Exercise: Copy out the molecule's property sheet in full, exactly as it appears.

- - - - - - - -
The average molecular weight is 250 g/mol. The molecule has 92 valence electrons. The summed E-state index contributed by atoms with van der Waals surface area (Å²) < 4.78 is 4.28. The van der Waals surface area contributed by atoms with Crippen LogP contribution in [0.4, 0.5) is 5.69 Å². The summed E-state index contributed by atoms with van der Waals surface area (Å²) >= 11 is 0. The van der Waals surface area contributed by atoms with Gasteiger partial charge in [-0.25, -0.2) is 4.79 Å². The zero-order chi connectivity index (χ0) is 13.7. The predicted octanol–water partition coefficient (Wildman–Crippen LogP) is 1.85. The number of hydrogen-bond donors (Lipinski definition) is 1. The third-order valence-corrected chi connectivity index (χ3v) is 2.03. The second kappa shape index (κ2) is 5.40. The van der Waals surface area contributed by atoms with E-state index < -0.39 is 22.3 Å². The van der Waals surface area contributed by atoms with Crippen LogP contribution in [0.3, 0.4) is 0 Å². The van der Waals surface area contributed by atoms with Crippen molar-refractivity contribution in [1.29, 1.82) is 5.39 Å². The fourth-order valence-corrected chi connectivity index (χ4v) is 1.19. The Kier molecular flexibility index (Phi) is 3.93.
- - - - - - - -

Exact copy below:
The average molecular weight is 250 g/mol. The molecule has 92 valence electrons. The summed E-state index contributed by atoms with van der Waals surface area (Å²) < 4.78 is 4.28. The van der Waals surface area contributed by atoms with Crippen LogP contribution in [0.4, 0.5) is 5.69 Å². The summed E-state index contributed by atoms with van der Waals surface area (Å²) >= 11 is 0. The van der Waals surface area contributed by atoms with Gasteiger partial charge in [-0.25, -0.2) is 4.79 Å². The zero-order chi connectivity index (χ0) is 13.7. The predicted octanol–water partition coefficient (Wildman–Crippen LogP) is 1.85. The number of hydrogen-bond donors (Lipinski definition) is 1. The third-order valence-corrected chi connectivity index (χ3v) is 2.03. The second kappa shape index (κ2) is 5.40. The van der Waals surface area contributed by atoms with E-state index < -0.39 is 22.3 Å². The van der Waals surface area contributed by atoms with Crippen LogP contribution in [0.3, 0.4) is 0 Å². The van der Waals surface area contributed by atoms with Crippen molar-refractivity contribution in [1.29, 1.82) is 5.39 Å². The fourth-order valence-corrected chi connectivity index (χ4v) is 1.19. The Kier molecular flexibility index (Phi) is 3.93.